"Virtual" Team Scores


   NAT    Ver-A    Ver-B

------------------------

1. FIN   1101.0   1160.5

2. NOR    991.9   1122.7

3. GER    924.2    924.2

4. RUS    766.9    766.9

It appears that this year Team Finland has bragging rights over Norway, Germany and Russia. The table at the right gives two versions of a virtual team competition. The nations listed are the only nations that could have fielded complete teams. The scores are taken from the individual K-65 competition in two ways. The first number-column (Ver-A) uses scores for the best jumper from the nation in each age group. The second number-column (Ver-B) shows what would have happened if an older jumper were used to replace a younger athlete with a lower score. (Yes, we know that this is confused because older age groups might have skied from a higher start -- it's all just for fun!)

The individual Nordic Combined cross country races went off as scheduled in the Biathlon stadium with slow tracks due to the new snow. [ See N.C. results ]

In the Kurhaus just before the banquet, representatives were assembled for a short extra meeting of the IMC Committee. Klaus Günther (GER) announced his attention to step down after five years as Chairman, and a proposal was presented in which James Lambert (GBR) would be the new Chairman with an executive committee of Lambert, Günther and sitting vice chairman Torbjorn Haugen (NOR). After intense negotiations, Günther and Haugen agreed to continue serving, and the slate was accepted by acclamation.

The skiing was over, and the business was finished, so it was time for fellowship, for honors, and for goodbyes, during the festive banquet of the twentieth IMC. The special efforts of Chairman Klaus Günther paid off as both IMC founders and all of the past chairmen were present.

The seeds of IMC were planted in 1989 by Guttorm Bakke of Norway and Earle Murphy of USA. As they tell the story, they were enjoying a beer after a day of jumping and said "Why couldn't we have a world championship for Masters?" Then they had another beer and said "Lets do it!" And so they did, arranging for the first IMC to be held in Lake Placid, USA with a hundred or more Norwegians, about twenty Old Boys from the host country, and one Canadian.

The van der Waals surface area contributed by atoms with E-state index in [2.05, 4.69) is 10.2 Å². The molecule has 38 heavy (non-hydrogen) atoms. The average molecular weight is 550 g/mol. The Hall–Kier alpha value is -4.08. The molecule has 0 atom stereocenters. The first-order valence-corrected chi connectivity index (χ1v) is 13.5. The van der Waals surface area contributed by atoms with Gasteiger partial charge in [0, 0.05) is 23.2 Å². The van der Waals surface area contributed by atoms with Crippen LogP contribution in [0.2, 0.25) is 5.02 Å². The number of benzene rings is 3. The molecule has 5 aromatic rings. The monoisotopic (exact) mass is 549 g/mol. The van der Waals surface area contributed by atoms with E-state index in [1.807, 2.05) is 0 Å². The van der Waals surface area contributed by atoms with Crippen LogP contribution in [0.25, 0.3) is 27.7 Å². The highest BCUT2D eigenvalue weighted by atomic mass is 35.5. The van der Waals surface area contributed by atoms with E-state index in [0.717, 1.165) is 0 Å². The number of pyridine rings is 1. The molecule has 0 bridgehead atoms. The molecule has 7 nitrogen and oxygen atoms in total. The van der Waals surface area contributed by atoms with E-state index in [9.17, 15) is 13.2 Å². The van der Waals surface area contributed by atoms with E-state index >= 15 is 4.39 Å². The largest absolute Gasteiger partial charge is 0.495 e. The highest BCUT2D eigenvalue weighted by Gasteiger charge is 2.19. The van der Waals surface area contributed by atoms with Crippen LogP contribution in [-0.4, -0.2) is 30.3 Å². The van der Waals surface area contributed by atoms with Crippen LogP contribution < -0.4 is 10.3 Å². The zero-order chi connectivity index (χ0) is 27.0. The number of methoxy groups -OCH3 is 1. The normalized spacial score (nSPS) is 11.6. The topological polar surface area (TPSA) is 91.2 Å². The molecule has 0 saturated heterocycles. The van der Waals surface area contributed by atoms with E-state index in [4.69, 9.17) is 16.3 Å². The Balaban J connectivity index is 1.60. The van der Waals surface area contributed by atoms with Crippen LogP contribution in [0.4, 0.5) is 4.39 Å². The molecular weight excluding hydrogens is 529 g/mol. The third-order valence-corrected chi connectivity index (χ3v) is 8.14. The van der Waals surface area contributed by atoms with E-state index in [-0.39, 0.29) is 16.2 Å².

Past, present and future IMC officers
Six IMC builders listen as Earle Murphy is introduced. Left to right: Anton Zapf (GER) board member and musician; Torbjorn Haugen (NOR) vice-chairman; Guttorm Bakke (NOR) co-founder; Earle Murphy (USA) co-founder and first chairman; James Lambert (GBR) incoming chairman; Klaus Günther (GER) retiring chairman.

Here are the five IMC chairmen, including James Lambert (GBR) who was chosen just before the banquet as the fifth chairman in the twenty years of IMC.


Earle Murphy

Tim Denisson

Alf-Tore Haug

Klaus Günther

James Lambert

Of course, Guttorm Bakke worked closely with the first chairman Earle Murphy during the early years, and when Tim Denisson held the chairman's post, he had the able assistance of Christian Berggrav in Oslo, Norway. Norwegian Alf-Tore Haug took over from Tim, and when Alf-Tore stepped down, Klaus Günther took the reins. Now we have the new era of James Lambert. This year marks the return of Alf-Tore Haug to IMC after he spent several years concentrating on work and family. He was welcomed back, and impressed his old friends by winning a gold medal!

This year's oldest competitor was 77 year old John Eidem (right) of Norway. Sindre Helland (below-l) is the only competitor who has participated in all twenty IMC's. This year, Sindre was joined by his son Joakim (below-r) who is now eligible for IMC.
Sindre Helland and son Joakim
  John Eidem, born 1931

Claudia did it all
Claudia Hummel (left), the competition secretary, did everything from registration to finances to issuing and collecting bibs.
Herbert Ringsgwandl (right) arranged for housing and transportation and did a fine job announcing at the award ceremonies. Unfortunately we have no photos of the other main people who made IMC-XX such a success
Herbert Ringsgwandl

These others include: chairman of the organizing committee Engelbert Schweiger, chief of competition Christian Diechtler, chief of hill Paul Fellner, and chief of tracks Hubert Merkel.